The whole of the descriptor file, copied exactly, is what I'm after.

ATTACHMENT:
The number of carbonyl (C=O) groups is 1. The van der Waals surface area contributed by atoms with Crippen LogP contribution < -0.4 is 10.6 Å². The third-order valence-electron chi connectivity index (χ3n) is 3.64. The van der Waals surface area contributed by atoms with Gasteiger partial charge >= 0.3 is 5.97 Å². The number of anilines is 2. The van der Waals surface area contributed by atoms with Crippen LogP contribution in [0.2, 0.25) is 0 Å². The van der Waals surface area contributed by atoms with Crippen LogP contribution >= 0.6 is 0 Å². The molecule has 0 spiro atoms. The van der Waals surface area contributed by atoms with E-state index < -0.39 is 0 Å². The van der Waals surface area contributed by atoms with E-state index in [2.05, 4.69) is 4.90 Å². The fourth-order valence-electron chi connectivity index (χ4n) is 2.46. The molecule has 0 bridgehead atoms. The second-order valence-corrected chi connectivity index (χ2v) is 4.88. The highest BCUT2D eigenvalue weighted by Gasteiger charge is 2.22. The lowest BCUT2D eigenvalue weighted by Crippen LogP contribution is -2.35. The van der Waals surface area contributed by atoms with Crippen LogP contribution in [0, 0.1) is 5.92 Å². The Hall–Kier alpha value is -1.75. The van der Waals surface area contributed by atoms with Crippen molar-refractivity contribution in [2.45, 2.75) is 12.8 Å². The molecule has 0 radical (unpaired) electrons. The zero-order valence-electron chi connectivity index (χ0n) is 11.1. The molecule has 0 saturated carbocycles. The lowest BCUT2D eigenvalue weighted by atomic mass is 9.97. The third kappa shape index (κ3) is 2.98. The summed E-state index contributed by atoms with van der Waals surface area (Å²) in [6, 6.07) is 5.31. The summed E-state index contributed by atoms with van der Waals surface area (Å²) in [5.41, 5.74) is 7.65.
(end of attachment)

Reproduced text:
The number of carbonyl (C=O) groups is 1. The van der Waals surface area contributed by atoms with Crippen LogP contribution < -0.4 is 10.6 Å². The third-order valence-electron chi connectivity index (χ3n) is 3.64. The van der Waals surface area contributed by atoms with Gasteiger partial charge >= 0.3 is 5.97 Å². The number of anilines is 2. The van der Waals surface area contributed by atoms with Crippen LogP contribution in [0.2, 0.25) is 0 Å². The van der Waals surface area contributed by atoms with Crippen LogP contribution >= 0.6 is 0 Å². The molecule has 0 spiro atoms. The van der Waals surface area contributed by atoms with E-state index < -0.39 is 0 Å². The van der Waals surface area contributed by atoms with E-state index in [2.05, 4.69) is 4.90 Å². The fourth-order valence-electron chi connectivity index (χ4n) is 2.46. The molecule has 0 bridgehead atoms. The second-order valence-corrected chi connectivity index (χ2v) is 4.88. The highest BCUT2D eigenvalue weighted by Gasteiger charge is 2.22. The lowest BCUT2D eigenvalue weighted by Crippen LogP contribution is -2.35. The van der Waals surface area contributed by atoms with Crippen LogP contribution in [0, 0.1) is 5.92 Å². The Hall–Kier alpha value is -1.75. The van der Waals surface area contributed by atoms with Crippen molar-refractivity contribution in [2.45, 2.75) is 12.8 Å². The molecule has 0 radical (unpaired) electrons. The zero-order valence-electron chi connectivity index (χ0n) is 11.1. The molecule has 0 saturated carbocycles. The lowest BCUT2D eigenvalue weighted by atomic mass is 9.97. The third kappa shape index (κ3) is 2.98. The summed E-state index contributed by atoms with van der Waals surface area (Å²) in [6, 6.07) is 5.31. The summed E-state index contributed by atoms with van der Waals surface area (Å²) in [5.41, 5.74) is 7.65.